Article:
Secured personal loans can be a fast and simple way to get the cash you want; however, they sometimes require that you provide collateral to secure this type of loan during the application process. The answer to your collateral needs may be parked outside right now.
Not to be confused with an auto loan, an auto-secured loan is a line of credit secured with a personal car or truck. Your car or truck can be a valuable asset to secure a loan for the cash you need.
Auto title loans operate more like payday loans with triple-digit interest rates, short terms, and risk of falling into a “debt cycle” where you are required to roll over your interest if you don’t make your payments on time. These loans do utilize collateral in the form of your auto title, but the high-interest rates and short terms distinguish them from an auto-secured personal loan.
Collateral is something you own that helps you secure a loan for the money you need. When you ask for a personal loan, you promise your lender that they can have something of value that belongs to you (collateral) should you fail to repay the loan. The lender would then sell that item or investment to get their money back, in the event you default on the loan.
Offering collateral for a secured personal loan improves your chances of being approved for the loan and can generally get you a loan of a larger amount at a lower interest rate than an unsecured loan.
When lenders value your asset or collateral, they will consider the “loan to value” ratio or LTV. They may offer less than the current value of your collateral to be sure they can collect enough to repay the loan if the collateral loses value. For instance, they may offer 80% on the current value of a home or car.
There are many types of collateral possibilities. Your lender can give you more specific information. Bear in mind that whatever you use must be adequately insured in order for it to be accepted by the lender.
• Your credit score, or lack of credit history, is not as much of a factor because your lender is taking less risk.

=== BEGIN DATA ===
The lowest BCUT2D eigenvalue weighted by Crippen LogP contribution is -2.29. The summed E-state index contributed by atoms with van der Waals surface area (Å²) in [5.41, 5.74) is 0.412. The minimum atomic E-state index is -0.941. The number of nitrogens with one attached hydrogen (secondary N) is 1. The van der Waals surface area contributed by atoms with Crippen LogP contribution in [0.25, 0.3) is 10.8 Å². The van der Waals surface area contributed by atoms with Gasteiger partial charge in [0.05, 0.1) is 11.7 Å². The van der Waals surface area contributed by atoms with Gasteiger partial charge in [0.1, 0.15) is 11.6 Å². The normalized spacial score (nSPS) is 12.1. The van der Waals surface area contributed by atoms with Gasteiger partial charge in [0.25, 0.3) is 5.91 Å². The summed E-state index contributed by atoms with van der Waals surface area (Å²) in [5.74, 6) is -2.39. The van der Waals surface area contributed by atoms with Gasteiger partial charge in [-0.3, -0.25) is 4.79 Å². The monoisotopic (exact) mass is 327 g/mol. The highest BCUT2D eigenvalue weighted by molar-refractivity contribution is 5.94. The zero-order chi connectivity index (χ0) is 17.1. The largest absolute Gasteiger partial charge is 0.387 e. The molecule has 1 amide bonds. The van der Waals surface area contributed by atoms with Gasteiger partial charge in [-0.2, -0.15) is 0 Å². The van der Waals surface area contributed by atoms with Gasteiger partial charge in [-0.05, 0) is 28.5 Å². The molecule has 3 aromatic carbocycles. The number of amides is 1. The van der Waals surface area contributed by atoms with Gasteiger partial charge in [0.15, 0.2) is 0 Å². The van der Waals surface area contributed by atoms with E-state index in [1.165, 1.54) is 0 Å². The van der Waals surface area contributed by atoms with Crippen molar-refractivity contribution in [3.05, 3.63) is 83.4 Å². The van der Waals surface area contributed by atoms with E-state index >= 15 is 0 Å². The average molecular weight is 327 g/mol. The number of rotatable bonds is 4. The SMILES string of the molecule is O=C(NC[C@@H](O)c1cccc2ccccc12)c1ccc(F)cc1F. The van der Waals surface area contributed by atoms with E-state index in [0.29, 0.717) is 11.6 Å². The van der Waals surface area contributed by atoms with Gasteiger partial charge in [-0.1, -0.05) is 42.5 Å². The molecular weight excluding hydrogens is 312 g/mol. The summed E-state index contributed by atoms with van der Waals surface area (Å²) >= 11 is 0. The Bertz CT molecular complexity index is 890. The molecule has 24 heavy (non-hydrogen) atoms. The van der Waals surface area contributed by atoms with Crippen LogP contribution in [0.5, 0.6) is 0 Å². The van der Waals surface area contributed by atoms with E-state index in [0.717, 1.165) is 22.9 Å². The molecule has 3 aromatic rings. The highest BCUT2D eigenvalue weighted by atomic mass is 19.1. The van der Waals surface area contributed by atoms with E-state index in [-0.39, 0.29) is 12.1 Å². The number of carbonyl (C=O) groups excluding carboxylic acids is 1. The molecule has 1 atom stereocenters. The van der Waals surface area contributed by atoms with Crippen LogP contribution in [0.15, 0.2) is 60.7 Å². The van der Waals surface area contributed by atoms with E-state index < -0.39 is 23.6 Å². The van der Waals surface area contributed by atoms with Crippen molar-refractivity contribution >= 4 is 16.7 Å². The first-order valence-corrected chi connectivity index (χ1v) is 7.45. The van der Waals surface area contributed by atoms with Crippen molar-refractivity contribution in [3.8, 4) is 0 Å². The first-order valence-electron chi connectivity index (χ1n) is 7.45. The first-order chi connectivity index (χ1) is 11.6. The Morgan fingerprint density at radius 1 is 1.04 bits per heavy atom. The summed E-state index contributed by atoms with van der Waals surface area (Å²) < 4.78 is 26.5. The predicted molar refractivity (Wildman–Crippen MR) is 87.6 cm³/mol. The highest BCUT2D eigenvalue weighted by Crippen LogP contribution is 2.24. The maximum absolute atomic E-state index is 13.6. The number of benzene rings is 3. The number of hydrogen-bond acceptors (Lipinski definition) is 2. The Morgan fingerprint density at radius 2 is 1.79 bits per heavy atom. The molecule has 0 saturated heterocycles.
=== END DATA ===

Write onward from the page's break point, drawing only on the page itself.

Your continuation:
• Your lender may offer lower interest rates because of lower risk.
• You may be able to borrow a larger amount depending on the value of the collateral.
• It can help you establish better credit, as long as you make monthly payments on time. (Be sure the lender is reporting to credit bureaus.)
• If the minimum monthly payments for the loan are not paid in a timely manner, your collateral could be repossessed by the lender. Always stay in contact with your lender if you foresee any problem with making payments.
• It is possible to qualify for an unsecured personal loan with no collateral. However, these loans are sometimes offered at much higher interest rates.
• Credit cards generally do not require collateral; however, their interest rates fluctuate and have less rigid payment schedules that can lead to undisciplined spending and rising balances.
• Consider using a co-borrower with good credit to obtain a loan at a good rate of interest. The risk may be higher for the co-borrower, so be certain that you will be able to make payments on time to keep the loan term and your relationship intact.
• Avoid predatory loans such as fast cash advances, car title loans, no credit check loans, or payday loans with very high-interest rates, exorbitant fees, and short payback times. You can end up paying back two or three times the original loan amount.
References accessed on March 15, 2021
The pros and cons of collateral loans
Best Places to Get Secured Personal Loans
How do title loans work?
Loan-to-Value (LTV) Ratio
Secured Personal Loans vs Auto Title Loans – Which are Predatory?
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